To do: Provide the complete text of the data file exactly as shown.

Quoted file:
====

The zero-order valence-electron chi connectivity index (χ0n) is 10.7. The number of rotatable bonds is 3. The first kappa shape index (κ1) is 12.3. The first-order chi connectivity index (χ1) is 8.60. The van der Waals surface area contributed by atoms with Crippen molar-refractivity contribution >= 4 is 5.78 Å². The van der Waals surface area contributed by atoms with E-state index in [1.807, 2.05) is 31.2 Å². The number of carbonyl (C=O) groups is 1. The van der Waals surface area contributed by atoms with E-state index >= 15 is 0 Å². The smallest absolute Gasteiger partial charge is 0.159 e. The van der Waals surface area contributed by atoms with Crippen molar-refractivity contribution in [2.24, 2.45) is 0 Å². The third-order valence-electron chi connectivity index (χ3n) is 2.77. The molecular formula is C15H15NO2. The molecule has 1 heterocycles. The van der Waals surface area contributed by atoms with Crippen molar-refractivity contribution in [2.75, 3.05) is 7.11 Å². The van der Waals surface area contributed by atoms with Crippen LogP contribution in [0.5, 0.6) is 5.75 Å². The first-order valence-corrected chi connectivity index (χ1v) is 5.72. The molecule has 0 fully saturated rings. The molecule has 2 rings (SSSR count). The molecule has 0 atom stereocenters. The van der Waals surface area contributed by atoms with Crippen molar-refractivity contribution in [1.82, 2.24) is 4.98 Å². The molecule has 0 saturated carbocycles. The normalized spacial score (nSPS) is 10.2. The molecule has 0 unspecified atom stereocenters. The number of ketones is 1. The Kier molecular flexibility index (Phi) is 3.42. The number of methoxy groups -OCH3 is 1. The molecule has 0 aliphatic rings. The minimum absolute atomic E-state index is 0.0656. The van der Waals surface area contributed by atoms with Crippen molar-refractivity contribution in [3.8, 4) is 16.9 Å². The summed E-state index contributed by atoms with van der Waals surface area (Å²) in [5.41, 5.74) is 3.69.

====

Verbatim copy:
The zero-order valence-electron chi connectivity index (χ0n) is 10.7. The number of rotatable bonds is 3. The first kappa shape index (κ1) is 12.3. The first-order chi connectivity index (χ1) is 8.60. The van der Waals surface area contributed by atoms with Crippen molar-refractivity contribution >= 4 is 5.78 Å². The van der Waals surface area contributed by atoms with E-state index in [1.807, 2.05) is 31.2 Å². The number of carbonyl (C=O) groups is 1. The van der Waals surface area contributed by atoms with E-state index >= 15 is 0 Å². The smallest absolute Gasteiger partial charge is 0.159 e. The van der Waals surface area contributed by atoms with Crippen molar-refractivity contribution in [2.24, 2.45) is 0 Å². The third-order valence-electron chi connectivity index (χ3n) is 2.77. The molecular formula is C15H15NO2. The molecule has 1 heterocycles. The van der Waals surface area contributed by atoms with Crippen molar-refractivity contribution in [2.75, 3.05) is 7.11 Å². The van der Waals surface area contributed by atoms with Crippen LogP contribution in [0.5, 0.6) is 5.75 Å². The first-order valence-corrected chi connectivity index (χ1v) is 5.72. The molecule has 0 fully saturated rings. The molecule has 2 rings (SSSR count). The molecule has 0 atom stereocenters. The van der Waals surface area contributed by atoms with Crippen molar-refractivity contribution in [1.82, 2.24) is 4.98 Å². The molecule has 0 saturated carbocycles. The normalized spacial score (nSPS) is 10.2. The molecule has 0 unspecified atom stereocenters. The number of ketones is 1. The Kier molecular flexibility index (Phi) is 3.42. The number of methoxy groups -OCH3 is 1. The molecule has 0 aliphatic rings. The minimum absolute atomic E-state index is 0.0656. The van der Waals surface area contributed by atoms with Crippen molar-refractivity contribution in [3.8, 4) is 16.9 Å². The summed E-state index contributed by atoms with van der Waals surface area (Å²) in [5.41, 5.74) is 3.69.